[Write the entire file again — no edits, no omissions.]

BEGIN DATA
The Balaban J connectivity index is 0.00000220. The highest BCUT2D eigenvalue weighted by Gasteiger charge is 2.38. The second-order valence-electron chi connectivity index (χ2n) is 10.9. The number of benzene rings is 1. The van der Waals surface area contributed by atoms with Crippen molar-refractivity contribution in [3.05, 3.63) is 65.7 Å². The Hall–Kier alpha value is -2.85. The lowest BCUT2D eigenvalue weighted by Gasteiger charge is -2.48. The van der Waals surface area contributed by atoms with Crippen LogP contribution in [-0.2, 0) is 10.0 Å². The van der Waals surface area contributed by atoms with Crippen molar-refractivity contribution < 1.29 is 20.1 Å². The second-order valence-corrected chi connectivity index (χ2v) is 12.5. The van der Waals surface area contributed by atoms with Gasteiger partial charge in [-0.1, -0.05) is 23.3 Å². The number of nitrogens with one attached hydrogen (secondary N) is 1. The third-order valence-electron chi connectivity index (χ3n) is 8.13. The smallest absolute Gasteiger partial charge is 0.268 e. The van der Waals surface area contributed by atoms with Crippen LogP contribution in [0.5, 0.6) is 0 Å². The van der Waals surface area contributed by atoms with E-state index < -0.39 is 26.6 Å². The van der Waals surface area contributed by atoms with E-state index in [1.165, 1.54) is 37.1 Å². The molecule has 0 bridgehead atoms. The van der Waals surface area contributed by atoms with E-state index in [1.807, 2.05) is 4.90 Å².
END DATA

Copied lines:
The Balaban J connectivity index is 0.00000220. The highest BCUT2D eigenvalue weighted by Gasteiger charge is 2.38. The second-order valence-electron chi connectivity index (χ2n) is 10.9. The number of benzene rings is 1. The van der Waals surface area contributed by atoms with Crippen molar-refractivity contribution in [3.05, 3.63) is 65.7 Å². The Hall–Kier alpha value is -2.85. The lowest BCUT2D eigenvalue weighted by Gasteiger charge is -2.48. The van der Waals surface area contributed by atoms with Crippen LogP contribution in [-0.2, 0) is 10.0 Å². The van der Waals surface area contributed by atoms with Crippen molar-refractivity contribution < 1.29 is 20.1 Å². The second-order valence-corrected chi connectivity index (χ2v) is 12.5. The van der Waals surface area contributed by atoms with Gasteiger partial charge in [-0.1, -0.05) is 23.3 Å². The number of nitrogens with one attached hydrogen (secondary N) is 1. The third-order valence-electron chi connectivity index (χ3n) is 8.13. The smallest absolute Gasteiger partial charge is 0.268 e. The van der Waals surface area contributed by atoms with Crippen LogP contribution in [0.5, 0.6) is 0 Å². The van der Waals surface area contributed by atoms with E-state index < -0.39 is 26.6 Å². The van der Waals surface area contributed by atoms with E-state index in [1.165, 1.54) is 37.1 Å². The molecule has 0 bridgehead atoms. The van der Waals surface area contributed by atoms with E-state index in [1.807, 2.05) is 4.90 Å².